Delhi police have launched an investigation into the mapping competition conducted by search giant Google, after the Survey of India complained that the contest has violated rules.

"Mapathon 2013 activity is likely to jeopardise national security interest and violates the National Map Policy. Citizens of the country, who are ignorant of the legal consequences, are likely to violate the law of the land," stated the complaint filed by the Survey of India in March.

The Survey of India said that the contest has threatened national security and has violated the rules of the country. Google had conducted the 'Mapathon 2013' between February 12 and March 25, a mapping competition which asked participants to add to the knowledge of their neighbourhoods through Google Map Maker. The competition was aimed at improving Google's India maps and to provide more local details to users in the country.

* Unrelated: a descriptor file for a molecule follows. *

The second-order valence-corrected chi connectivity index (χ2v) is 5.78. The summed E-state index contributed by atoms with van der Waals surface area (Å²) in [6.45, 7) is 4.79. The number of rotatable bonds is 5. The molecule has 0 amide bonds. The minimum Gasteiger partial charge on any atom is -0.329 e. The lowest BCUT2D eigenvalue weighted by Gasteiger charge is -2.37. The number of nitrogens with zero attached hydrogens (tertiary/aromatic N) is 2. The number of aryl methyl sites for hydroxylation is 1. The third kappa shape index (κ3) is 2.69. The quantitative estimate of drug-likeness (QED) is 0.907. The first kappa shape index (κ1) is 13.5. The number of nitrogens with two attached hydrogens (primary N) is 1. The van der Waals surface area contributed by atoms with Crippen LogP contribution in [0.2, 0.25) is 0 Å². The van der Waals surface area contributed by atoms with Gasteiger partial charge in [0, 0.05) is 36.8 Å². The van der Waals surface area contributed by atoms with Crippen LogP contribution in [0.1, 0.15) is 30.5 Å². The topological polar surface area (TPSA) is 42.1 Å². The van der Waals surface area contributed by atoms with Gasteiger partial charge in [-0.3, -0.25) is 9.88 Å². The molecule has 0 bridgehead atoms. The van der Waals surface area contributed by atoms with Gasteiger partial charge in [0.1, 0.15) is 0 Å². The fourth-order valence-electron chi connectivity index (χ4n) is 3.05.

"Ministry of Defence has identified and prepared a list of civil and military vital areas (VAs)/vital points (VPs) in consultation with the Ministry of Home Affairs, which is regularly updated. [From] national security points of view these VAs/VPs cannot be shown in the map/data published in public domain," Survey of India cited.

However, when Google launched the contest, it clearly stated that individuals participating in the competition are responsible for posting and publishing the places. According to the Survey of India, the contest might lead to trouble, as people might include prohibited areas in the map.

Allegedly, Google has not received any communication on the happenings, as reported by Reuters. "The Mapathon, like all mapping activity, has guidelines that follow applicable laws. We have not been informed of any specific sensitive locations being added in Google Map Maker during the recent Mapathon exercise, or otherwise. Google takes security and national regulations very seriously," a Google spokesperson told The Hindu.